- Follow up and evaluate the change process and results – The adaptive work and changes are part of an ongoing process, where evaluation of the progress is performed continually and adjustments are made to the implementation plan. This continual cycle of control will help to ensure that the tipping point is reached and the changes are internalized into the organization’s culture.
Although the fire and emergency service has used some of these components to varying degrees in departments throughout the United States, the consistent and comprehensive use of all these components would result in an appreciable improvement in the firefighter mentality toward personal safety and wellness as well as a sustained reduction in their injuries and deaths.
In conclusion, these essential components of a cultural-change process can help fire service leaders continue the reduction in firefighter injuries and deaths. Firefighting, rescue and other types of emergency operations are essential activities in an inherently dangerous profession, and unfortunate tragedies do occur. This is the risk all firefighters accept every time they respond to an emergency incident.
However, the risk can be greatly reduced through leaders applying these essential components of adaptive change. The challenge for the future of the fire and emergency service is to make use of these components and move the fire service closer to the tipping point, where risk management and personal safety and wellness is revered, accepted, internalized and regularly practiced.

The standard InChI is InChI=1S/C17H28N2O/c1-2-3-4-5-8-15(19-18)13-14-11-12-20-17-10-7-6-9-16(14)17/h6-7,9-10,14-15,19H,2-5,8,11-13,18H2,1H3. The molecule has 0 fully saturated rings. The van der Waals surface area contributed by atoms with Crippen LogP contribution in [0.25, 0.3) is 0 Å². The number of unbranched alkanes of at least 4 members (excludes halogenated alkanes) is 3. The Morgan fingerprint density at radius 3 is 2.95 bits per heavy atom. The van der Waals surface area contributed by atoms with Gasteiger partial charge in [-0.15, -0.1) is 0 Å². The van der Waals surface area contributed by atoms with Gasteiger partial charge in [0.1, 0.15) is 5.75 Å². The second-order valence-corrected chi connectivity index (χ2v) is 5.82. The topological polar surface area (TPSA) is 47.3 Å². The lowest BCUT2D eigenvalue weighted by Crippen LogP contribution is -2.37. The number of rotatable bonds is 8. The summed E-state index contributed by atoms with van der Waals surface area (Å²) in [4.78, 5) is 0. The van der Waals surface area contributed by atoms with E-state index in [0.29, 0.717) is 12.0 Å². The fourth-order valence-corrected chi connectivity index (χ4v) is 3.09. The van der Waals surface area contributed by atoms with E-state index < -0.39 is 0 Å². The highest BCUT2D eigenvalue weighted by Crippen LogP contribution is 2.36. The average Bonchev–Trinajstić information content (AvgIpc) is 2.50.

John McNeil is the fire chief for the city of Covington, Ga.
Several programs have been funded by the USFA in response to their analysis of firefighter fatalities. For example, the USFA has sponsored significant work in the areas of general emergency-vehicle operation safety, fire department tanker/tender operation safety, firefighter incident-scene rehabilitation and roadside incident safety. One of the USFA’s main program goals is a 25% reduction in firefighter fatalities in five years and a 50% reduction within 10 years.
Additionally, in an effort to focus on reducing firefighter injuries and deaths and in conjunction with the efforts of the USFA, thousands of firefighter-safety standards, laws, investigative reports and training programs exist today that were created by major national fire service organizations, such as the IAFC, NFPA, National Fallen Firefighters Foundation, International Association of Firefighters, OSHA and NIOSH. Fire service publications, national conferences and campaigns as well as training programs have also concentrated on lowering the annual number of firefighter injuries and fatalities.
Since the terrorist attacks on the United States on September 11, 2001, federal funding for the purchase of safety equipment, personal protective equipment and training programs for firefighters across the United States has increased significantly in an effort to be better prepared and operate more safely in an all-hazards environment. Millions of dollars have been provided and enormous ongoing training has occurred to improve firefighter safety and reduce firefighter injuries and deaths.